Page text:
Over the past year, a belief has taken hold that the main driver of wrongdoing in our banking and financial services is an unbridled culture of greed and self-interest.
Only by creating ‘cultural change’ within the banks, we are told, can we start to rebuild a financial system that puts customers before greed and profits. But before bank-bashing becomes a national sport, we should at least be honest that the avarice of bonus-hungry middle managers wasn’t the only deficit on display during last year’s Royal Commission.
Personal responsibility – that old-fangled notion that you bear the consequences of your actions – was also in conspicuously short supply. This is a problem because without personal responsibility, the raison d’etre of a free society quickly falls away. Sure, we’ve grown to tolerate nannying by government on all manner of things from plastic bags and straws to cigarettes. But for the most part, Australia is a country where the government leaves us to make the big calls for ourselves. We choose where we live, what we do for work, what car we drive, who we marry and how we spend our time.
This experiment in human freedom that began on a rainy island off Europe’s west coast some 250 years ago has been a rather great success. The emergence of an economy governed by the animal spirits of the market, not the whims of kings and feudal lords, is the chief reason why you and I enjoy a superior standard of living to Henry VIII. The catch is this system only works if we accept that sometimes it may all go terribly wrong. For only by allowing individuals to take risks will free economies like Australia continue to innovate, grow and prosper. In business, such risks can quite literally mean betting the house. Which brings us to one of the main bugbears examined by the banking royal commission: irresponsible lending.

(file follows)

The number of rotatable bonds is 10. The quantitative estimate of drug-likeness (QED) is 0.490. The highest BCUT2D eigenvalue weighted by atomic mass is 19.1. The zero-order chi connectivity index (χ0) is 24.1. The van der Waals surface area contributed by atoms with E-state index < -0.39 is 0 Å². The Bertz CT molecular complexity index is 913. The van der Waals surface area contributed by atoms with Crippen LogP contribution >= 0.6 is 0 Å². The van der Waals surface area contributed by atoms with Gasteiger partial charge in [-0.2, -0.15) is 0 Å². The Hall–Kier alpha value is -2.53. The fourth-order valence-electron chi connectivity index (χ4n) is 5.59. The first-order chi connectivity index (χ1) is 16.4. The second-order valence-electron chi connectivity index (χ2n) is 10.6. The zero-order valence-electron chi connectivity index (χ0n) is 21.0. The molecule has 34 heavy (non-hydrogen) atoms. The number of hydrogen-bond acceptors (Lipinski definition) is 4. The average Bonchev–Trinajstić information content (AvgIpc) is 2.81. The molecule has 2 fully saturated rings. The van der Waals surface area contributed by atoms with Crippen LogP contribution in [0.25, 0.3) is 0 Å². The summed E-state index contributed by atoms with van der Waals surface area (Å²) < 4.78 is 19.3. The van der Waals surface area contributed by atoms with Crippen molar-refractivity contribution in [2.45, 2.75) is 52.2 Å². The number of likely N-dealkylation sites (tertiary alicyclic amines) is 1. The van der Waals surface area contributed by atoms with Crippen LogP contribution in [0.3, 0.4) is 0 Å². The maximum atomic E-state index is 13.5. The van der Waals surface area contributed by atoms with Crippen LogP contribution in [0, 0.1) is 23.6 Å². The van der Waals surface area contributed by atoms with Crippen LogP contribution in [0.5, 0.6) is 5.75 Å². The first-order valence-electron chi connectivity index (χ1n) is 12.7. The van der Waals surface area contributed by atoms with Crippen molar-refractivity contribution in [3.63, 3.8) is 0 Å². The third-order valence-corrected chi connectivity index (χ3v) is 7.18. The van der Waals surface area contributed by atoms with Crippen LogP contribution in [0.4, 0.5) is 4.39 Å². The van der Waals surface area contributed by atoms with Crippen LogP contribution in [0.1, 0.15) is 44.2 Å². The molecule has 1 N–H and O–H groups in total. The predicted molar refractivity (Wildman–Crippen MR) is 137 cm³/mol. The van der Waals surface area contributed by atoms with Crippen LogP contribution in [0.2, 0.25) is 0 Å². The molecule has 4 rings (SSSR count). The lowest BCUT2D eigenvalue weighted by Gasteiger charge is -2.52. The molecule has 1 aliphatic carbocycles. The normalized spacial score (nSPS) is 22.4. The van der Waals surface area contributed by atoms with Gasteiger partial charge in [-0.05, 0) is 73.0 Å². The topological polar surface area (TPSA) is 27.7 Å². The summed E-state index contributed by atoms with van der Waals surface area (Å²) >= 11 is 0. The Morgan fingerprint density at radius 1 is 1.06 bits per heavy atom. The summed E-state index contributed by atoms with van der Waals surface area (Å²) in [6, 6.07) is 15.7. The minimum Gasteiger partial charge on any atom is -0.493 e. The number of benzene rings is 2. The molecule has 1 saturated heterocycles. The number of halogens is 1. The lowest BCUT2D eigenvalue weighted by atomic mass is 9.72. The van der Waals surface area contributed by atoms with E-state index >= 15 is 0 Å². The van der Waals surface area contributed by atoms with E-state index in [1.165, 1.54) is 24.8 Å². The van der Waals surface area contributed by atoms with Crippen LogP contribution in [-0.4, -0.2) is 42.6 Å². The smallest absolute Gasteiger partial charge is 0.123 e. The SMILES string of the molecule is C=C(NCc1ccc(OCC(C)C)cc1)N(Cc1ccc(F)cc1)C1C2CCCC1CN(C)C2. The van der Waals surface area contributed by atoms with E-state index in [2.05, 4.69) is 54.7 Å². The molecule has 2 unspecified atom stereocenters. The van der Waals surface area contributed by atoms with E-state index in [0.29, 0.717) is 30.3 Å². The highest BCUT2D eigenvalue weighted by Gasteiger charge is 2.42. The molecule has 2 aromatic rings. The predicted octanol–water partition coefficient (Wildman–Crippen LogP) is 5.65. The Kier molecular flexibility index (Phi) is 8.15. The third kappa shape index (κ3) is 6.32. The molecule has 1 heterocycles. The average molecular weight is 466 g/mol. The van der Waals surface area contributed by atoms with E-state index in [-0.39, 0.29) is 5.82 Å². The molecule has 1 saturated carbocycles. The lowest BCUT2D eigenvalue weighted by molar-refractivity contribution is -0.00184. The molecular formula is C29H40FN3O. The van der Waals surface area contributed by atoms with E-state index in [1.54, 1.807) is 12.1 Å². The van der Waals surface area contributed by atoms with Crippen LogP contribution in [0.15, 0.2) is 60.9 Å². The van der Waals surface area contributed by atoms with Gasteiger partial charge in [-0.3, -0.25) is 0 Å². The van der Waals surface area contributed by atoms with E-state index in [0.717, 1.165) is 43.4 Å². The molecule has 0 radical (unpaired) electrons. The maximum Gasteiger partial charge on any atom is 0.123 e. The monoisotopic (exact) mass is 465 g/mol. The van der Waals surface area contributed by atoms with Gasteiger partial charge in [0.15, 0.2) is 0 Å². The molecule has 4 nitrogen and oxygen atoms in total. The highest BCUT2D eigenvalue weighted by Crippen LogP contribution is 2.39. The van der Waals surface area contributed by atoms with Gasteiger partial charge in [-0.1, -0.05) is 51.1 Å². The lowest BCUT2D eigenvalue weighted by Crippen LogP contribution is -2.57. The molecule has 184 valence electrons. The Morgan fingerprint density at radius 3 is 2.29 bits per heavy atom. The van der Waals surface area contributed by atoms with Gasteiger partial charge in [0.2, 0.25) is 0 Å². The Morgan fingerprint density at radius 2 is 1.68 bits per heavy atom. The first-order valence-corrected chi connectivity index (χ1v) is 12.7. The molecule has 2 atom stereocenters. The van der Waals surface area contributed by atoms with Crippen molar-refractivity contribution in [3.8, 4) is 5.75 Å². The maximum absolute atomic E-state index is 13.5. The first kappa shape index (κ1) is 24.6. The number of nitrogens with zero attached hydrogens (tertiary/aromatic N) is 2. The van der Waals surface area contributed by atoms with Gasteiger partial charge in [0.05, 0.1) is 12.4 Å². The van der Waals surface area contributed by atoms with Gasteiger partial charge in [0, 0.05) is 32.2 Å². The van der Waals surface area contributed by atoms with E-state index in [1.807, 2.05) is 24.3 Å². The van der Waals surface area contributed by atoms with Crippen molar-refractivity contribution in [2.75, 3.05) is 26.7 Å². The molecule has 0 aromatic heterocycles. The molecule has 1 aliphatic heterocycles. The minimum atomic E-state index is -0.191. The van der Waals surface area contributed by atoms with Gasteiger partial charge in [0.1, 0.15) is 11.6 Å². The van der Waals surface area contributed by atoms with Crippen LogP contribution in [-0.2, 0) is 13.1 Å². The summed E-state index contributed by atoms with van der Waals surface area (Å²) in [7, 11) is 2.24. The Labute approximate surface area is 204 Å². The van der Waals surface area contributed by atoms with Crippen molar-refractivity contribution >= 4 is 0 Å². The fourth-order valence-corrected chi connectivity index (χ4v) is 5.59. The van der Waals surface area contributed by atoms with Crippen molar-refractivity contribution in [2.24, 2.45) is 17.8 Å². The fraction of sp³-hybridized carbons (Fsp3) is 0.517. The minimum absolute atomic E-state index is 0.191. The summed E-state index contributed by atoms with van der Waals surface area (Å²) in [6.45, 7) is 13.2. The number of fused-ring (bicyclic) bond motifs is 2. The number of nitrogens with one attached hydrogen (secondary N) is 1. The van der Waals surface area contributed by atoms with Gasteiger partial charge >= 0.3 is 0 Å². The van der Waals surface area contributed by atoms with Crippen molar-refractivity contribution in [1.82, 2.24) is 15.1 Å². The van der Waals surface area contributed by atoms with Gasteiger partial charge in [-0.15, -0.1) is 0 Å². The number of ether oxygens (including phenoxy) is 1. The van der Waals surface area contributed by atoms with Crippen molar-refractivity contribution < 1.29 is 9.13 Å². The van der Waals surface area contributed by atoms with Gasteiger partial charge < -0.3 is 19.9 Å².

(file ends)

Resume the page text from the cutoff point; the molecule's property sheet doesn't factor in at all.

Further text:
Truth be told, the term irresponsible lending is a misnomer. If measured solely by risk, borrowing money to fund a new business venture is inherently irresponsible. Six in ten small businesses will fail within their first three years, a number that rises steeply for inexperienced entrepreneurs. It was this sorry yet predictable fate that befell some of the banking royal commission’s most high profile cases.
Consider the case of Carolyn Flanagan, a pensioner who offered up her home as security for her daughter’s small business loan. Flanagan’s daughter’s chosen venture, a Poolwerx franchise, folded owing substantial arrears. When Westpac moved to recover the debt by selling the home, Ms Flanagan sought help from Legal Aid. A settlement was later negotiated allowing Ms Flanagan to live out the rest of her life in the home, only after which the bank would take possession.
Just pause and ask yourself what exactly in this scenario was Westpac’s grave moral lapse? It’s tempting to say the bank should have known better than to allow an elderly woman to put her home on the line. Except that was already the bank’s usual approach, with evidence before the commission quickly establishing the case was an outlier and that Westpac’s official policy was to exercise ‘extreme caution’ towards parental guarantees. Nor was it standard to attempt to evict someone from their home to recoup a bad loan. Westpac’s ordinary course of action in such cases was to negotiate a life tenancy – an unobligated concession made solely for the benefit of consumers.